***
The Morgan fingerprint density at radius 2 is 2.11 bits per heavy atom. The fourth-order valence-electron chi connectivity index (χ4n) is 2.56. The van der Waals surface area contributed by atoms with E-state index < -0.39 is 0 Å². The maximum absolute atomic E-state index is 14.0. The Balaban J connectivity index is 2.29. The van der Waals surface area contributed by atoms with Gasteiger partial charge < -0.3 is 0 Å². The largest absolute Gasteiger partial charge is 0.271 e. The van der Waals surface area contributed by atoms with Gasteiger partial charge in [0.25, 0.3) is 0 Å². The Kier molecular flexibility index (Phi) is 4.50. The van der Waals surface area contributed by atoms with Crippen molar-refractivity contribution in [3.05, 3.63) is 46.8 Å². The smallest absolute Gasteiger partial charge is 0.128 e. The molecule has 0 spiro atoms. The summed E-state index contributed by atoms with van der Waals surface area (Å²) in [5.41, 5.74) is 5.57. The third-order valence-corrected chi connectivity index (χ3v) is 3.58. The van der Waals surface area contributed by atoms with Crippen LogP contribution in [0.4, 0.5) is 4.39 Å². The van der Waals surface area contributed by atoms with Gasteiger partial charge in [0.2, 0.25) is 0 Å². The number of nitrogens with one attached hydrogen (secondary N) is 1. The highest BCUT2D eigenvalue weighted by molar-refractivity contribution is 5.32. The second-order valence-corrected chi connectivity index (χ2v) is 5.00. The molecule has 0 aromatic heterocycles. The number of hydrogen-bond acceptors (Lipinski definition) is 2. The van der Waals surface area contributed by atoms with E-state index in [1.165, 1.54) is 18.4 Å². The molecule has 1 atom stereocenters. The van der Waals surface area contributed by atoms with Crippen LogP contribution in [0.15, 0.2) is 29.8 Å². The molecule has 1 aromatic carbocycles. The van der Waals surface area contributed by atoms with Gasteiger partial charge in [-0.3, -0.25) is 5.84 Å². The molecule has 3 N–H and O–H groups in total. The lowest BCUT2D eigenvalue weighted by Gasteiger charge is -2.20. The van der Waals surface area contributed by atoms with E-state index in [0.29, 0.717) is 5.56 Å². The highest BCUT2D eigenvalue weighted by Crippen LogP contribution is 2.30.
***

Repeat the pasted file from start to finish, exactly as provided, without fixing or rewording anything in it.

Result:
The Morgan fingerprint density at radius 2 is 2.11 bits per heavy atom. The fourth-order valence-electron chi connectivity index (χ4n) is 2.56. The van der Waals surface area contributed by atoms with E-state index < -0.39 is 0 Å². The maximum absolute atomic E-state index is 14.0. The Balaban J connectivity index is 2.29. The van der Waals surface area contributed by atoms with Gasteiger partial charge < -0.3 is 0 Å². The largest absolute Gasteiger partial charge is 0.271 e. The van der Waals surface area contributed by atoms with Gasteiger partial charge in [0.25, 0.3) is 0 Å². The Kier molecular flexibility index (Phi) is 4.50. The van der Waals surface area contributed by atoms with Crippen molar-refractivity contribution in [3.05, 3.63) is 46.8 Å². The smallest absolute Gasteiger partial charge is 0.128 e. The molecule has 0 spiro atoms. The summed E-state index contributed by atoms with van der Waals surface area (Å²) in [5.41, 5.74) is 5.57. The third-order valence-corrected chi connectivity index (χ3v) is 3.58. The van der Waals surface area contributed by atoms with Crippen LogP contribution in [0.4, 0.5) is 4.39 Å². The van der Waals surface area contributed by atoms with Gasteiger partial charge in [0.2, 0.25) is 0 Å². The number of nitrogens with one attached hydrogen (secondary N) is 1. The highest BCUT2D eigenvalue weighted by molar-refractivity contribution is 5.32. The second-order valence-corrected chi connectivity index (χ2v) is 5.00. The molecule has 0 aromatic heterocycles. The number of hydrogen-bond acceptors (Lipinski definition) is 2. The van der Waals surface area contributed by atoms with E-state index in [1.165, 1.54) is 18.4 Å². The molecule has 1 atom stereocenters. The van der Waals surface area contributed by atoms with Crippen LogP contribution in [0.15, 0.2) is 29.8 Å². The molecule has 1 aromatic carbocycles. The van der Waals surface area contributed by atoms with Gasteiger partial charge in [-0.3, -0.25) is 5.84 Å². The molecule has 3 N–H and O–H groups in total. The lowest BCUT2D eigenvalue weighted by Gasteiger charge is -2.20. The van der Waals surface area contributed by atoms with E-state index in [0.29, 0.717) is 5.56 Å². The highest BCUT2D eigenvalue weighted by Crippen LogP contribution is 2.30.